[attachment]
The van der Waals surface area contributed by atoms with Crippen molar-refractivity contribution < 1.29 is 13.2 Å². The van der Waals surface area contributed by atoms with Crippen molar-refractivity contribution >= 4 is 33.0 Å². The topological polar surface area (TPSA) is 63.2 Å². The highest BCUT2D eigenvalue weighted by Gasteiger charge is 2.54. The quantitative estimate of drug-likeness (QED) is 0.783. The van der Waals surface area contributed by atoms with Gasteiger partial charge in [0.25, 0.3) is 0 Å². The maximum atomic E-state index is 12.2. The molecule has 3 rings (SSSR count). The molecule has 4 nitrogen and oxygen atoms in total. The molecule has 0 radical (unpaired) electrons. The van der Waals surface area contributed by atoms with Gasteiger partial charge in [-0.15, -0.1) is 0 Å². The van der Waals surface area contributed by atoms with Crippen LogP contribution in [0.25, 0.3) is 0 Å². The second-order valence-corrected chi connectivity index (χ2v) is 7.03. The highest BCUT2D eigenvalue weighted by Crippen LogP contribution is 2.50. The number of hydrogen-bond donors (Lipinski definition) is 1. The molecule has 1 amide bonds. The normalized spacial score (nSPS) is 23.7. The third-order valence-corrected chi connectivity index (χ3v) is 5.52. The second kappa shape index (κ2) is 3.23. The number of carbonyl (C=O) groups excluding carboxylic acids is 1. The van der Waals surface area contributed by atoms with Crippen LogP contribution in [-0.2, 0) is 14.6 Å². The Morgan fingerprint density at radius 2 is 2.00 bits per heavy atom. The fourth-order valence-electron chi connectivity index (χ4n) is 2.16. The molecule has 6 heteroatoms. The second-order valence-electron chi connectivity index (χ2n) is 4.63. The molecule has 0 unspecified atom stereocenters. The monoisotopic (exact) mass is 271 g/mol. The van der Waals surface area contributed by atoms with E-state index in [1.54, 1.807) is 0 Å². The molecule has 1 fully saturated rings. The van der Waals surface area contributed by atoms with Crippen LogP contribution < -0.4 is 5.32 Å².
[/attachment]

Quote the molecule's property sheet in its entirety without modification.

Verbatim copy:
The van der Waals surface area contributed by atoms with Crippen molar-refractivity contribution < 1.29 is 13.2 Å². The van der Waals surface area contributed by atoms with Crippen molar-refractivity contribution >= 4 is 33.0 Å². The topological polar surface area (TPSA) is 63.2 Å². The highest BCUT2D eigenvalue weighted by Gasteiger charge is 2.54. The quantitative estimate of drug-likeness (QED) is 0.783. The van der Waals surface area contributed by atoms with Gasteiger partial charge in [0.25, 0.3) is 0 Å². The maximum atomic E-state index is 12.2. The molecule has 3 rings (SSSR count). The molecule has 4 nitrogen and oxygen atoms in total. The molecule has 0 radical (unpaired) electrons. The van der Waals surface area contributed by atoms with Gasteiger partial charge in [-0.15, -0.1) is 0 Å². The van der Waals surface area contributed by atoms with Crippen LogP contribution in [0.25, 0.3) is 0 Å². The second-order valence-corrected chi connectivity index (χ2v) is 7.03. The highest BCUT2D eigenvalue weighted by Crippen LogP contribution is 2.50. The number of hydrogen-bond donors (Lipinski definition) is 1. The molecule has 1 amide bonds. The normalized spacial score (nSPS) is 23.7. The third-order valence-corrected chi connectivity index (χ3v) is 5.52. The second kappa shape index (κ2) is 3.23. The number of carbonyl (C=O) groups excluding carboxylic acids is 1. The van der Waals surface area contributed by atoms with Crippen LogP contribution in [-0.2, 0) is 14.6 Å². The Morgan fingerprint density at radius 2 is 2.00 bits per heavy atom. The fourth-order valence-electron chi connectivity index (χ4n) is 2.16. The molecule has 6 heteroatoms. The second-order valence-electron chi connectivity index (χ2n) is 4.63. The molecule has 0 unspecified atom stereocenters. The monoisotopic (exact) mass is 271 g/mol. The van der Waals surface area contributed by atoms with E-state index in [1.54, 1.807) is 0 Å². The molecule has 1 fully saturated rings. The van der Waals surface area contributed by atoms with Crippen LogP contribution < -0.4 is 5.32 Å².